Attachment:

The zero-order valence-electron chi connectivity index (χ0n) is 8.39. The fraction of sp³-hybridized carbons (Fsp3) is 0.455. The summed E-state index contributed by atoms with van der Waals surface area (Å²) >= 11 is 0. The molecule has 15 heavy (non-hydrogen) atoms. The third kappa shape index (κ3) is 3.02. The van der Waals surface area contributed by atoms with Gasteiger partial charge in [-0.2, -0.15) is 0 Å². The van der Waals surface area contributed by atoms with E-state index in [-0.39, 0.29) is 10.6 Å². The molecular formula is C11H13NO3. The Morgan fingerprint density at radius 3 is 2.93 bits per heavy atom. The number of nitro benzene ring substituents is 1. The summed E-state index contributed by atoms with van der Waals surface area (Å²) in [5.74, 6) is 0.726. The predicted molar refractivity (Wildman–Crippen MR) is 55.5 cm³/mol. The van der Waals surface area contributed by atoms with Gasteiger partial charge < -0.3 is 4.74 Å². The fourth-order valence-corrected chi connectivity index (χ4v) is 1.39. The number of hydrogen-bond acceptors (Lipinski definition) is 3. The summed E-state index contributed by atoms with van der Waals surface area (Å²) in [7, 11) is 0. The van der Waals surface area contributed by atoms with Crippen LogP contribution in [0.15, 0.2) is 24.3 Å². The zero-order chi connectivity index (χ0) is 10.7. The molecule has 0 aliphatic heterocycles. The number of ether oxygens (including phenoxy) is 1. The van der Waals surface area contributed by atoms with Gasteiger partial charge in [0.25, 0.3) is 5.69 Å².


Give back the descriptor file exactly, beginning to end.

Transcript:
The zero-order valence-electron chi connectivity index (χ0n) is 8.39. The fraction of sp³-hybridized carbons (Fsp3) is 0.455. The summed E-state index contributed by atoms with van der Waals surface area (Å²) >= 11 is 0. The molecule has 15 heavy (non-hydrogen) atoms. The third kappa shape index (κ3) is 3.02. The van der Waals surface area contributed by atoms with Gasteiger partial charge in [-0.2, -0.15) is 0 Å². The van der Waals surface area contributed by atoms with E-state index in [-0.39, 0.29) is 10.6 Å². The molecular formula is C11H13NO3. The Morgan fingerprint density at radius 3 is 2.93 bits per heavy atom. The number of nitro benzene ring substituents is 1. The summed E-state index contributed by atoms with van der Waals surface area (Å²) in [5.74, 6) is 0.726. The predicted molar refractivity (Wildman–Crippen MR) is 55.5 cm³/mol. The van der Waals surface area contributed by atoms with Gasteiger partial charge < -0.3 is 4.74 Å². The fourth-order valence-corrected chi connectivity index (χ4v) is 1.39. The number of hydrogen-bond acceptors (Lipinski definition) is 3. The summed E-state index contributed by atoms with van der Waals surface area (Å²) in [7, 11) is 0. The van der Waals surface area contributed by atoms with Crippen LogP contribution in [0.15, 0.2) is 24.3 Å². The zero-order chi connectivity index (χ0) is 10.7. The molecule has 0 aliphatic heterocycles. The number of ether oxygens (including phenoxy) is 1. The van der Waals surface area contributed by atoms with Gasteiger partial charge in [0.25, 0.3) is 5.69 Å².